Sundogs, these rainbow colored splashes of light on either side of the sun, are seen around the world on a daily basis.
Ice crystals in the air around Antarctica are “diamond dust.” And when they catch the rays of the low-hanging sun, the results can be spectacular like in the following pictures:
Sundogs are caused by ice crystals in high cirrus clouds.
Ice crystals in the air around Antarctica, however, are special. They are “diamond dust.” These tiny, jewel-like crystals of ice form on cold days in the air near ground level.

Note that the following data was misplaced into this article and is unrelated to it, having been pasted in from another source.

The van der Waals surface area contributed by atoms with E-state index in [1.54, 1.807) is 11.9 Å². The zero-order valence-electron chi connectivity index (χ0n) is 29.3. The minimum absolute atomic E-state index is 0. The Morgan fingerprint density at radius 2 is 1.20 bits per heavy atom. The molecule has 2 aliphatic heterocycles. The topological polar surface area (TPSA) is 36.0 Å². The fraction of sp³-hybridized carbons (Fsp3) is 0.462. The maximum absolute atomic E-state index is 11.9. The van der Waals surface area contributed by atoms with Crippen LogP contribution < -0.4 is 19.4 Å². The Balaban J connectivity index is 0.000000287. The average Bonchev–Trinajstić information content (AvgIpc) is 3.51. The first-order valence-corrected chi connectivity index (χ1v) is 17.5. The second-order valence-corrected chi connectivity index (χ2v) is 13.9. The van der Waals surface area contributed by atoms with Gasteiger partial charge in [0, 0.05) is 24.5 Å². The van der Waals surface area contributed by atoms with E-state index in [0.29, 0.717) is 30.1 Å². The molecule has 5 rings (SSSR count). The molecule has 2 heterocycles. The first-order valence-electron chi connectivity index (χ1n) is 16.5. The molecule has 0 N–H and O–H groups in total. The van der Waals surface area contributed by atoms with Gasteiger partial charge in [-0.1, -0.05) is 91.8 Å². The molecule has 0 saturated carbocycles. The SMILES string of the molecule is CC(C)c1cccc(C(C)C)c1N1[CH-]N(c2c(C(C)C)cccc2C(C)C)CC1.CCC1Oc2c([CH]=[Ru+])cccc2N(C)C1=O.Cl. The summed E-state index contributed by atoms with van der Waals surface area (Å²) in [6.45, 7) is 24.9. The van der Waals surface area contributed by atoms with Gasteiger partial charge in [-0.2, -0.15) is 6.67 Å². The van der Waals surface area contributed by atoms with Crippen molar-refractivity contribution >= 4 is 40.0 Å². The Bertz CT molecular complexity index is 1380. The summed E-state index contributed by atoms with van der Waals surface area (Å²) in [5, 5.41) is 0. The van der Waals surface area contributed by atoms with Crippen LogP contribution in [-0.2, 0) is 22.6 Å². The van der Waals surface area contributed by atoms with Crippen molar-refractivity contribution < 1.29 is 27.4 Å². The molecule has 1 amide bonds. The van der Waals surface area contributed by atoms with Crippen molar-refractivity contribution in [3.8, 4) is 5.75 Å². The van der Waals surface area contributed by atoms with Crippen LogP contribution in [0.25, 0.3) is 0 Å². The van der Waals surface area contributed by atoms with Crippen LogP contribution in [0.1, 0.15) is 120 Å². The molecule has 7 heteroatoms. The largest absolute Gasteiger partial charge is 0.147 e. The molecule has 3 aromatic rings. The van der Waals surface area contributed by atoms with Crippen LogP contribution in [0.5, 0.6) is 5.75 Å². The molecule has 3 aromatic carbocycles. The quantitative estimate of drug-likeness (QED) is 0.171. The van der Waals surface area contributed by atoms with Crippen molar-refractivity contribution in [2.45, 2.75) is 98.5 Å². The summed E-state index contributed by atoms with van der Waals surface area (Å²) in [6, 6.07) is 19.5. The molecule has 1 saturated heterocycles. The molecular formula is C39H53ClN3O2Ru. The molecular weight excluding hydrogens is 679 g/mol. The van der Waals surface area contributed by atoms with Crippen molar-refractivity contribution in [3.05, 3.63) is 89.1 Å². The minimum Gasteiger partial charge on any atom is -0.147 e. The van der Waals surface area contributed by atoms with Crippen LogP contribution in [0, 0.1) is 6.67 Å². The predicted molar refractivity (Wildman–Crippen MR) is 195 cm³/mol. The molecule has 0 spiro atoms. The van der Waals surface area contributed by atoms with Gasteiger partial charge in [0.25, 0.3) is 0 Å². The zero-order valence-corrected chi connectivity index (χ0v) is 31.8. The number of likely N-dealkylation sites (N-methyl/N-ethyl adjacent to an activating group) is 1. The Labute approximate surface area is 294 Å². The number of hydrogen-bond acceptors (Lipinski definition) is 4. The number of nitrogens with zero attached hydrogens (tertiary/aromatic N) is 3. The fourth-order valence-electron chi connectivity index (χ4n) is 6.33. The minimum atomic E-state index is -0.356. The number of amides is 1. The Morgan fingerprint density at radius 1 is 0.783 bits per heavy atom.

When they catch the rays of the low-hanging sun, the results can be spectacular, with sundogs that glitter intensely as the dust drifts by. Look at this effect in action:
Each speck and circle of light in this image is sunlight glistening through an individual crystal of diamond dust.
What are they doing in the Antarctica sky?
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